The last few months (AKA, this summer) have been a ginormous roller-coaster ride.
I lost my job at the SF startup (I think you all know this). I took time out to think and write and explore creative pursuits (AKA, hobbies outside of Facebook scanning). I’ve actually made – with my own hands – rings and paintings and dresses and skirts. I’ve joined a choir.
And, after searching for four years, my husband and I found the most perfect house ever. But the bank said that I couldn’t buy it because I wasn’t full-time employed. So I asked the CEO of the company where I was consulting part-time to write me an offer letter, just so I could get loan financing. And that magically turned into a wonderful real job offer. And a wonderful, beautiful, perfect house, where I am sitting at this very moment.
We also moved somewhere in there. That was exhausting and horrible.
And I turned 45 as a 2 1/3 years sober person.
So I’ve been really busy, but also REALLY excited and happy and hopped up on “new life” adrenaline. Haven’t had time to post anything here, of course. But I’ve managed to find time to plaster photos of the new house all over Instagram.
I work from home, and my new home office (yay! my own home office!!) is also a guest bedroom with our older tempurpedic bed in it. And a gravity blanket that my husband bought me for my birthday. So I’ve taken to getting up from my desk and lying on the bed to release my laptop shoulder tension and, once, to nap during work hours. It’s heaven.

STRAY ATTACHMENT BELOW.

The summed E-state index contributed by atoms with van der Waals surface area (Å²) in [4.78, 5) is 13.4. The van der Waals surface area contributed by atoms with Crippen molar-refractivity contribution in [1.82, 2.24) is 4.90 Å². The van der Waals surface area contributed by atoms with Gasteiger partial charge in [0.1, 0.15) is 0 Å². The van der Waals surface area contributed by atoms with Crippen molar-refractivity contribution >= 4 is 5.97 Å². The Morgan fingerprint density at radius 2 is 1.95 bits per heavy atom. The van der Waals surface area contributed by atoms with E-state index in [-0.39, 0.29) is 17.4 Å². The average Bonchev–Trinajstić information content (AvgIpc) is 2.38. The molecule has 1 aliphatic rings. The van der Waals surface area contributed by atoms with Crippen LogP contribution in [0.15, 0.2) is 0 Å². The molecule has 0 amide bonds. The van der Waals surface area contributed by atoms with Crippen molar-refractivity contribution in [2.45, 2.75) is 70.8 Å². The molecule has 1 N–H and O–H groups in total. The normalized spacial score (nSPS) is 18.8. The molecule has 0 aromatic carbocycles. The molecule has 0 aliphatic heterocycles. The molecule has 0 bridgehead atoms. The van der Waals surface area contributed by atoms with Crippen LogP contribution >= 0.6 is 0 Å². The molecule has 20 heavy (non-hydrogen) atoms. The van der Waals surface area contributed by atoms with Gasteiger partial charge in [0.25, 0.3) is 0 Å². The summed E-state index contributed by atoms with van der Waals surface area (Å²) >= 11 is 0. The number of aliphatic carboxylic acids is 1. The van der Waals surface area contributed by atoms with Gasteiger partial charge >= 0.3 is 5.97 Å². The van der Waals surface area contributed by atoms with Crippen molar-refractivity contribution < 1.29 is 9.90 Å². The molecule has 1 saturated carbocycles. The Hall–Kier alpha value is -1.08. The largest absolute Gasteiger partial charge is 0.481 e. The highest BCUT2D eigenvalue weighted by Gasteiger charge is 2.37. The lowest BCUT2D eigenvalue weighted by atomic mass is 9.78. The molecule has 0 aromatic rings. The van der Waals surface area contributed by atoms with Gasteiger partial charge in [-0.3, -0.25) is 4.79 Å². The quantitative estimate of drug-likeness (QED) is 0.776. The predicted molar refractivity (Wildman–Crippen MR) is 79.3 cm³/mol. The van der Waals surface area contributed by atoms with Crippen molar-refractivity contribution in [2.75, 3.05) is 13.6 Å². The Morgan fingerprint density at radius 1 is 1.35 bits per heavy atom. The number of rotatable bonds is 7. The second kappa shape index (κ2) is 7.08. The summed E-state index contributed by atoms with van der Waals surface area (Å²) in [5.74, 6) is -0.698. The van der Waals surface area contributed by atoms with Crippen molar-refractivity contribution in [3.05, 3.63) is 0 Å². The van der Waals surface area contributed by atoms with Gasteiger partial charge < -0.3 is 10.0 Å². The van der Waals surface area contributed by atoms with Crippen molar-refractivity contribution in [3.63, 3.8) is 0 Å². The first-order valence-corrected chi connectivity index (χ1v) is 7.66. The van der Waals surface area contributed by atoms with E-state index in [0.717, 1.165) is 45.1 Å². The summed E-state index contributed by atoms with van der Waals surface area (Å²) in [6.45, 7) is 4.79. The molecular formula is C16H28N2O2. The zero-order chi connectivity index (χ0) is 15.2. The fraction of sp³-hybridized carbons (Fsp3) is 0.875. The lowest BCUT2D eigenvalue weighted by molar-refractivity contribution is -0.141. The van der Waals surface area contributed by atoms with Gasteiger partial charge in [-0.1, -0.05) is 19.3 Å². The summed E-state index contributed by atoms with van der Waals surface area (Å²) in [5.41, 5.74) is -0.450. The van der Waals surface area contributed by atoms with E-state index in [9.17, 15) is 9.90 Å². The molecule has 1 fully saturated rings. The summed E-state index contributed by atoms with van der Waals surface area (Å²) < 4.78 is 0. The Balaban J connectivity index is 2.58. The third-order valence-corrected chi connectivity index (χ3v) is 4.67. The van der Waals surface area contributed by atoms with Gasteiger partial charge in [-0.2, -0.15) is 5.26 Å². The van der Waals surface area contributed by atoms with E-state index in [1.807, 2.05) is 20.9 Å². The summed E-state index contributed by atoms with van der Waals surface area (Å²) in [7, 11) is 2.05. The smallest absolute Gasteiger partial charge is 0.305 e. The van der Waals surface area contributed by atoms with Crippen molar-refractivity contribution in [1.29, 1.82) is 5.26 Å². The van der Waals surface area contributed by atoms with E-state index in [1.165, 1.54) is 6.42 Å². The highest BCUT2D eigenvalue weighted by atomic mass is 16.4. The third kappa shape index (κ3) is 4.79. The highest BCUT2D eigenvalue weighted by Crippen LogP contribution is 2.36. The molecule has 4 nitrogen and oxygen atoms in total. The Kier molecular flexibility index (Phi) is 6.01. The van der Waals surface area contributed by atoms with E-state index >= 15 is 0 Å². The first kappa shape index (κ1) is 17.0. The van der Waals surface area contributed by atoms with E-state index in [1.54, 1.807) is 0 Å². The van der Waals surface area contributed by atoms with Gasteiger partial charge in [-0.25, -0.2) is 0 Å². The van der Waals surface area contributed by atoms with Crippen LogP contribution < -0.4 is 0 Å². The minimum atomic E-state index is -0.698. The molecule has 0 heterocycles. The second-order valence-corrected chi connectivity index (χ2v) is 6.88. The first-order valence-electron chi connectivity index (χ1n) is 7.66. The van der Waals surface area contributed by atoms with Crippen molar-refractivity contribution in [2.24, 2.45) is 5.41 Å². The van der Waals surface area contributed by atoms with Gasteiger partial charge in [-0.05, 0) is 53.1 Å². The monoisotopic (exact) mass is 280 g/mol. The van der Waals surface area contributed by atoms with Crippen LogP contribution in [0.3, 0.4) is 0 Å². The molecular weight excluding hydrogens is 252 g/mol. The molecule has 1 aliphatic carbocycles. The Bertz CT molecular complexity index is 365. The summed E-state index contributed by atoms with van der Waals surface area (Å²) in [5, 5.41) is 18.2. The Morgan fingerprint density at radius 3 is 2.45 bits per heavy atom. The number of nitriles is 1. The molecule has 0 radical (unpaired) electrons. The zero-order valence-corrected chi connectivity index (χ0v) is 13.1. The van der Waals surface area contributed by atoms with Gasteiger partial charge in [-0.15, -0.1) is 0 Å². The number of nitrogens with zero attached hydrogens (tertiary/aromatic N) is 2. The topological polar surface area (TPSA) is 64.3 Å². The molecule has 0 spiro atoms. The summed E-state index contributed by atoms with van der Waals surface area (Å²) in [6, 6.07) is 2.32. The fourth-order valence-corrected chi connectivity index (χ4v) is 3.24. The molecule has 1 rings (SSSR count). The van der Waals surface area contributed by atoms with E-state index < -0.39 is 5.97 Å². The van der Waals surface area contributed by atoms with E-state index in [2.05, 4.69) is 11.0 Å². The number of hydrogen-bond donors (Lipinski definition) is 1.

I can’t imagine that any of this would be happening without sobriety. I don’t know how it’s connected, I really don’t, but I know it is. Deep down, in my bones, I know that being alert, well rested and generally adaptable has paid off in ways that will never be fully revealed to me. Which is sad, because I want to give it due credit. But I know, and if you are sober, you know it too.
I’ll say this, I don’t think I ever would have had the guts to ask the CEO of a company for a ‘pretend’ offer letter just so I could buy a house that I wanted. I would have been too afraid. That’s a nice thing about being sober – a lot less fear.
Without all that early sobriety time becoming addicted to real estate porn (TV shows and Redfin alerts), I never would have found this rainbow-motherfucking-unicorn house.
Without sobriety and healing from diet culture and body hatred I never would have had all the money saved up that I did (it would have all been spent on wine and gym memberships and meal plans and clothing I’d obsessively buy and never wear in all my attempts to make up for my fundamental fatness and ugliness).
So I guess recovery, for me, has just made EVERYTHING better.